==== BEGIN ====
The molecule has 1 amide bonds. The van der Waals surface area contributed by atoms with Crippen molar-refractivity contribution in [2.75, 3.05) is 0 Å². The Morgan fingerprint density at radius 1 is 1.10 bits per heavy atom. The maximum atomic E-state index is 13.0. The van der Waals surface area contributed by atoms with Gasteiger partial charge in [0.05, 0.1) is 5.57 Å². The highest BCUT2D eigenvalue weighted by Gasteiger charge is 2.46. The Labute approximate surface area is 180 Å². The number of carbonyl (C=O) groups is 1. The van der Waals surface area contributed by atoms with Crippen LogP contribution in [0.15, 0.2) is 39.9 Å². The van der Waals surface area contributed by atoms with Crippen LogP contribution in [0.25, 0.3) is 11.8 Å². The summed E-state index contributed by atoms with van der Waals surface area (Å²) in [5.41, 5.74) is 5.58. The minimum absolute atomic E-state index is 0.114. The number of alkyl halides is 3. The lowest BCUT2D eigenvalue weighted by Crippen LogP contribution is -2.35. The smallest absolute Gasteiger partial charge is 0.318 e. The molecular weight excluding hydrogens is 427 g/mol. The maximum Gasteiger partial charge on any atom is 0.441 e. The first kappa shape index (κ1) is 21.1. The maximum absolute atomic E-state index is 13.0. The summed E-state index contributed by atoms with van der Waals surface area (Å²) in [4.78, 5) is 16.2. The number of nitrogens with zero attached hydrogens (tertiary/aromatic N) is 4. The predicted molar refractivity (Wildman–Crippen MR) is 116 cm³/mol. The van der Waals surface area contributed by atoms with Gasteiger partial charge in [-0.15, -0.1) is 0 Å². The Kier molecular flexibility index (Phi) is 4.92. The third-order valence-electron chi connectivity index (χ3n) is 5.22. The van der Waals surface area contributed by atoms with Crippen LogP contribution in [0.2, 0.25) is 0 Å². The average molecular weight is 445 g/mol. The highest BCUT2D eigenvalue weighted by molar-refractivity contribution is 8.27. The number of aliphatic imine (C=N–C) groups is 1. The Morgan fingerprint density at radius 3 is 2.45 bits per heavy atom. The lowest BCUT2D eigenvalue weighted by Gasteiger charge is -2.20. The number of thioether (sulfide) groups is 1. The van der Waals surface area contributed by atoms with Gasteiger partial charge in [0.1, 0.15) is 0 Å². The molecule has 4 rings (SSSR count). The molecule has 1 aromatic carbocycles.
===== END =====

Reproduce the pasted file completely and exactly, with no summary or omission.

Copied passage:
The molecule has 1 amide bonds. The van der Waals surface area contributed by atoms with Crippen molar-refractivity contribution in [2.75, 3.05) is 0 Å². The Morgan fingerprint density at radius 1 is 1.10 bits per heavy atom. The maximum atomic E-state index is 13.0. The van der Waals surface area contributed by atoms with Gasteiger partial charge in [0.05, 0.1) is 5.57 Å². The highest BCUT2D eigenvalue weighted by Gasteiger charge is 2.46. The Labute approximate surface area is 180 Å². The number of carbonyl (C=O) groups is 1. The van der Waals surface area contributed by atoms with Crippen LogP contribution in [0.15, 0.2) is 39.9 Å². The van der Waals surface area contributed by atoms with Crippen LogP contribution in [0.25, 0.3) is 11.8 Å². The summed E-state index contributed by atoms with van der Waals surface area (Å²) in [5.41, 5.74) is 5.58. The minimum absolute atomic E-state index is 0.114. The number of alkyl halides is 3. The lowest BCUT2D eigenvalue weighted by Crippen LogP contribution is -2.35. The smallest absolute Gasteiger partial charge is 0.318 e. The molecular weight excluding hydrogens is 427 g/mol. The maximum Gasteiger partial charge on any atom is 0.441 e. The first kappa shape index (κ1) is 21.1. The maximum absolute atomic E-state index is 13.0. The summed E-state index contributed by atoms with van der Waals surface area (Å²) in [4.78, 5) is 16.2. The number of nitrogens with zero attached hydrogens (tertiary/aromatic N) is 4. The predicted molar refractivity (Wildman–Crippen MR) is 116 cm³/mol. The van der Waals surface area contributed by atoms with Gasteiger partial charge in [-0.15, -0.1) is 0 Å². The Kier molecular flexibility index (Phi) is 4.92. The third-order valence-electron chi connectivity index (χ3n) is 5.22. The van der Waals surface area contributed by atoms with Crippen LogP contribution in [0.2, 0.25) is 0 Å². The average molecular weight is 445 g/mol. The highest BCUT2D eigenvalue weighted by molar-refractivity contribution is 8.27. The number of aliphatic imine (C=N–C) groups is 1. The Morgan fingerprint density at radius 3 is 2.45 bits per heavy atom. The lowest BCUT2D eigenvalue weighted by Gasteiger charge is -2.20. The number of thioether (sulfide) groups is 1. The van der Waals surface area contributed by atoms with Gasteiger partial charge in [0.1, 0.15) is 0 Å². The molecule has 4 rings (SSSR count). The molecule has 1 aromatic carbocycles.